Natural Disasters – the Need for a Smart Response
The barrage of natural disasters in recent months has been nothing short of catastrophic. For many who saw coverage dominating every major news station, both the frequency and severity of the hurricanes, earthquakes and flooding that upended communities in Texas, Florida, Mexico, Bangladesh, India, Nepal and the Caribbean seemed shocking. But research conducted over the past three decades by the Center for Research on the Epidemiology of Disasters shows that the number of natural disasters has been steadily increasing for years and even doubled since the 1980s. Today, not only are more people in harm’s way than there were fifty years ago, but building in flood plains, earthquake zones and other high-risk areas has increased the likelihood that a routine natural hazard will become a major tragedy. The study also shows that lower-income countries bear a disproportionate burden of natural hazards and at the same time have the least ability to recover from them.
Fortunately, campaigns to benefit victims of natural disasters can, and often do, quickly raise significant funds for emergency response in the days and weeks that follow. And while first responders play an incredibly critical role in helping to deliver clean water, medicine and other immediate needs, what happens to the hardest hit communities ─ and especially the children ─ when this short-term support inevitably ends? The next phase of disaster relief, the rebuilding of infrastructure, often does not begin for another two to eight years. At Happy Hearts Fund, we call this “the gap period,” a reference to the absence of meaningful services to promote long-term revitalization.
For more than a decade, we’ve been stepping in during this time to rebuild safe, resilient schools that had been damaged or destroyed by natural disasters. When a safe, resilient school is rebuilt, the ripple effect is tremendous on many levels. It provides education for the children and a sense of renewed hope and uplifting for the future. Students learn important skills that enable them to become change-makers in their communities, parents are freed up to get back to work and support their families, and future generations are empowered.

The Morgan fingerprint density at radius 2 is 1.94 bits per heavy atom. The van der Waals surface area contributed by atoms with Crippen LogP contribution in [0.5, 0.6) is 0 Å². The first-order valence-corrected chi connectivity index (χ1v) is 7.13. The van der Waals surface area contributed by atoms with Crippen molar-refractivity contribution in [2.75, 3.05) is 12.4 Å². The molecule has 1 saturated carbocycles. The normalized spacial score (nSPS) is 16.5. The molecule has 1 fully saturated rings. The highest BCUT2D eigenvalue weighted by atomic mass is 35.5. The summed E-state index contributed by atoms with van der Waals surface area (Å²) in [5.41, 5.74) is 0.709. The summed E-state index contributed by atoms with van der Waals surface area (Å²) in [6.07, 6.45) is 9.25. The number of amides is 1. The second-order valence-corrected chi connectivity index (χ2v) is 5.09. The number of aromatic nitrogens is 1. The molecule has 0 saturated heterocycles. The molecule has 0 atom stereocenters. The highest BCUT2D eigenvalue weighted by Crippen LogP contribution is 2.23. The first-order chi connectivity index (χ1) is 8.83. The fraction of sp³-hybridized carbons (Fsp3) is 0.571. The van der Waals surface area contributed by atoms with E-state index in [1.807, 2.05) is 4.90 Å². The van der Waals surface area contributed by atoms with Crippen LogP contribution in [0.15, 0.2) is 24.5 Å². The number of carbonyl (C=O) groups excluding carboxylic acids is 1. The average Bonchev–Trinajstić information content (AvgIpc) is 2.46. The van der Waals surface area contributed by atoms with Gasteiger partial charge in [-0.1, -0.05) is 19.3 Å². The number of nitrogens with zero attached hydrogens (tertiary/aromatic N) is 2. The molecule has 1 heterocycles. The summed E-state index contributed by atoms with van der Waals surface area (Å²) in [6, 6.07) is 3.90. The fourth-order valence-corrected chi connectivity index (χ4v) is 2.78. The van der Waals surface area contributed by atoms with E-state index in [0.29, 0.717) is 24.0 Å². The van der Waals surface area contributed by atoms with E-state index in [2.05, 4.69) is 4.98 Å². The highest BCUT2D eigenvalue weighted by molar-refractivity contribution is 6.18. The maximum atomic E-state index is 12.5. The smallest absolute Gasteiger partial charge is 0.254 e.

But to truly make a difference and bring long-term stability and recovery to children and their families, we must invest in smart, sustained response that integrates not only education into disaster relief but a full scope of strategies for providing and funding comprehensive rebuilding. Otherwise, communities will languish in the aftermath of the disaster for years. As the Center for Research on the Epidemiology of Disasters also finds, “the loss of education and health infrastructure can in some cases slow economic and social development for generations.”
That’s why Happy Hearts Fund, along with longtime partner All Hands Volunteers, has made a two-year commitment to stay on the ground in Texas and the U.S Virgin Islands (USVI). We are currently on the ground in St. Thomas mucking and gutting two schools so that 1,700 children can get back to the classroom!